ST 638 inhibits tyrosine-specific protein kinase activity of the EGF receptor with IC50 values of 0.37 μM(15). It has no inhibitory effect on the enzyme activities of serine- or threonine-specific protein kinases (or both) such as cyclic adenosine monophosphate (cAMP)-dependent protein kinase, Ca2+/phospholipid-dependent PKC, casein kinase I and casein kinase II, Na+/K+-ATPase, or 5′-nucleotidase (15). Its inhibitory effect is mediated by competing with the substrate protein of the tyrosine kinase binding site (16). We previously demonstrated that ST 638 markedly suppressed the neointimal formation induced by IL-1β (14) and by balloon injury (29) in vivo. We confirmed in a preliminary study that ST 638 inhibits the PDGF-induced tyrosine phosphorylations of cultured rat smooth-muscle cells in vitro, whereas ST 494 has no such inhibitory effect (unpublished observations). Furthermore, in our study, ST 638 markedly suppressed the PDGF-induced tyrosine phophorylations of the coronary artery in vivo. These results indicate that the inhibitory effects of ST 638 on the development of PDGF-induced coronary proliferative/vasospastic lesions were indeed the result of the inhibition of tyrosine kinases.
ST 638 also abolished the geometric remodeling induced by PDGF. We recently demonstrated that ST 638 also suppresses the geometric remodeling of the porcine coronary artery after balloon injury (28). ST 638 inhibited the increase in the phosphotyrosines at various levels, including at 180 kDa, the mobility of which corresponds to that of phosphorylated receptors for growth factors, including PDGF (12) and EGF (30). These results suggest that activation of tyrosine kinases at the receptor levels for PDGF (14,23) and other growth factors (31) is substantially involved in the pathogenesis of the geometric remodeling and that a specific tyrosine kinase inhibitor may be useful to suppress the pathologic process. However, the detailed molecular mechanisms for the coronary geometric remodeling and the identification of the specific tyrosine kinase responsible for the geometric remodeling remain to be examined.
Inhibitory effects of a specific tyrosine kinase inhibitor on the PDGF-induced coronary vasospastic responses
In our study, the development of coronary vasospastic responses to the autacoids induced by long-term treatment with PDGF also were suppressed by cotreatment with ST 638. It has been reported that tyrosine kinase inhibitor itself attenuates smooth-muscle contraction to several agonists in vitro (32). However, in our previous study, coronary vasomotion was not altered by the long-term treatment with ST 638 alone (14). Thus the inhibitory effects of ST 638 appear to be the result of a suppression of the formation of the inflammatory/proliferative lesions of the coronary artery but not caused by a direct inhibition of coronary vasoconstriction.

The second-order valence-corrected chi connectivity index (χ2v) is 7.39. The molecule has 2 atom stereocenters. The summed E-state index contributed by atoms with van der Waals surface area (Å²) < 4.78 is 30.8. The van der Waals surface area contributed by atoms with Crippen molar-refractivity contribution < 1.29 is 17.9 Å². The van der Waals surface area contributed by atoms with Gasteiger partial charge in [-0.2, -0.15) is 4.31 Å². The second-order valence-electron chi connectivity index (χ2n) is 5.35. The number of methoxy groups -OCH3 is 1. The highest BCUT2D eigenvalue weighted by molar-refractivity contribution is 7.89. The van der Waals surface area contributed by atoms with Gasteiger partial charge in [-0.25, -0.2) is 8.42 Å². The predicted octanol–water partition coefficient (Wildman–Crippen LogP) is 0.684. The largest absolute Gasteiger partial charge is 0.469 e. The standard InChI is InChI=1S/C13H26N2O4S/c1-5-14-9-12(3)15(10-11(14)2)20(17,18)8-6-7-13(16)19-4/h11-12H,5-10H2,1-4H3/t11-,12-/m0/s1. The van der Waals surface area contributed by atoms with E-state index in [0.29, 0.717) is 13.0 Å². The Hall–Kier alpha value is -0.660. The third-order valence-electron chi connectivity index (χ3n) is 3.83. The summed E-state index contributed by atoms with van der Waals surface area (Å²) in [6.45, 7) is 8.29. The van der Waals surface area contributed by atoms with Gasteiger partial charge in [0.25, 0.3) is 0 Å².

Both neointimal formation and geometric remodeling play important roles in the pathogenesis of restenosis after coronary angioplasty (18-20,23). Neointimal formation after the angioplasty has been shown to be suppressed by treatment with a neutralizing antibody against several growth factors, such as PDGF (9), FGF-2 (33), and insulin-like growth factor-1 (34). Our study also demonstrated that geometric remodeling could be directly induced by growth factors. However, the strategy of using an antibody against each growth factor may have limited effectiveness in vivo because many growth factors/cytokines are sequentially or simultaneously (or both) induced at the inflammatory/proliferative lesions in the cytokine network in vivo (1,14,29). In contrast, tyrosine kinases could be regarded as one of the common and key steps for smooth-muscle proliferation. This study, together with our previous findings (14,29), demonstrated that a specific tyrosine kinase inhibitor can suppress the neointimal formation, geometric remodeling, and hyperconstrictive responses induced by cytokines/growth factors. Thus the inhibition of tyrosine kinases may be one of the potentially important strategies for suppressing coronary atherosclerosis in general and the restenosis after coronary angioplasty in particular in humans.
Acknowledgment: We thank Drs. K. Sueishi, H. Yasutake, and N. Katsumata for their cooperation, and T. Takebe and S. Tomita for their excellent technical assistance.
This work was supported in part by grants from the Ministry of Education, Science, Sports and Culture, Tokyo, Japan, and the Ministry of Health and Welfare, Tokyo, Japan, and grants-in-aid from the Sandoz Foundation for Gerontological Research, Basel, Switzerland, the Japan Research Foundation for Clinical Pharmacology, Tokyo, Japan, Kimura Memorial Heart Foundation, Kurume, Japan, and the Japanese Medical Association, Tokyo, Japan.